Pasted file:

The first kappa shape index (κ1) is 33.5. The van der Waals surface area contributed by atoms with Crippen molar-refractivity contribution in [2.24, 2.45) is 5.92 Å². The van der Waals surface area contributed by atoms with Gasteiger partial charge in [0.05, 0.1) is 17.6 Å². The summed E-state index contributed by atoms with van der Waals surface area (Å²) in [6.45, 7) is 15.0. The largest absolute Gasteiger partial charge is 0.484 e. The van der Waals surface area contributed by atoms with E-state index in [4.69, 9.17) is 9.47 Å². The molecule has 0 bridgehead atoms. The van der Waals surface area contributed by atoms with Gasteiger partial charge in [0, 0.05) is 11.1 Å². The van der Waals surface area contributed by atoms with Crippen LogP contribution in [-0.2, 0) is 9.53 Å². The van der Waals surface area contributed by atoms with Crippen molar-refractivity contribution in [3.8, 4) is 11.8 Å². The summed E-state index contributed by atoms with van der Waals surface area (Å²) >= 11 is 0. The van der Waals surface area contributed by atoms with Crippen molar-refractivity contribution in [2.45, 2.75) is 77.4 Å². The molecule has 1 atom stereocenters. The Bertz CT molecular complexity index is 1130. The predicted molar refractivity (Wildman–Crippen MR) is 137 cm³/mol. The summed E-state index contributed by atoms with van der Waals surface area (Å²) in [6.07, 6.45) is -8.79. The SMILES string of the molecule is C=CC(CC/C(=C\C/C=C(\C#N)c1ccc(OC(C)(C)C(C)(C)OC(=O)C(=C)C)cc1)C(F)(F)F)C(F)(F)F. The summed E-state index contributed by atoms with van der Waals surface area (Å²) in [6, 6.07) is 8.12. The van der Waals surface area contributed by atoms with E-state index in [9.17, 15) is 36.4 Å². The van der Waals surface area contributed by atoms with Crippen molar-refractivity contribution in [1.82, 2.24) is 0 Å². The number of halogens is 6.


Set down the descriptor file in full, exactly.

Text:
The first kappa shape index (κ1) is 33.5. The van der Waals surface area contributed by atoms with Crippen molar-refractivity contribution in [2.24, 2.45) is 5.92 Å². The van der Waals surface area contributed by atoms with Gasteiger partial charge in [0.05, 0.1) is 17.6 Å². The summed E-state index contributed by atoms with van der Waals surface area (Å²) in [6.45, 7) is 15.0. The largest absolute Gasteiger partial charge is 0.484 e. The van der Waals surface area contributed by atoms with E-state index in [4.69, 9.17) is 9.47 Å². The molecule has 0 bridgehead atoms. The van der Waals surface area contributed by atoms with Gasteiger partial charge in [0, 0.05) is 11.1 Å². The van der Waals surface area contributed by atoms with Crippen LogP contribution in [-0.2, 0) is 9.53 Å². The van der Waals surface area contributed by atoms with Crippen molar-refractivity contribution in [3.8, 4) is 11.8 Å². The summed E-state index contributed by atoms with van der Waals surface area (Å²) >= 11 is 0. The van der Waals surface area contributed by atoms with Crippen molar-refractivity contribution in [2.45, 2.75) is 77.4 Å². The molecule has 1 atom stereocenters. The Bertz CT molecular complexity index is 1130. The predicted molar refractivity (Wildman–Crippen MR) is 137 cm³/mol. The summed E-state index contributed by atoms with van der Waals surface area (Å²) in [6.07, 6.45) is -8.79. The SMILES string of the molecule is C=CC(CC/C(=C\C/C=C(\C#N)c1ccc(OC(C)(C)C(C)(C)OC(=O)C(=C)C)cc1)C(F)(F)F)C(F)(F)F. The summed E-state index contributed by atoms with van der Waals surface area (Å²) in [6, 6.07) is 8.12. The van der Waals surface area contributed by atoms with E-state index in [9.17, 15) is 36.4 Å². The van der Waals surface area contributed by atoms with Crippen molar-refractivity contribution in [1.82, 2.24) is 0 Å². The number of halogens is 6.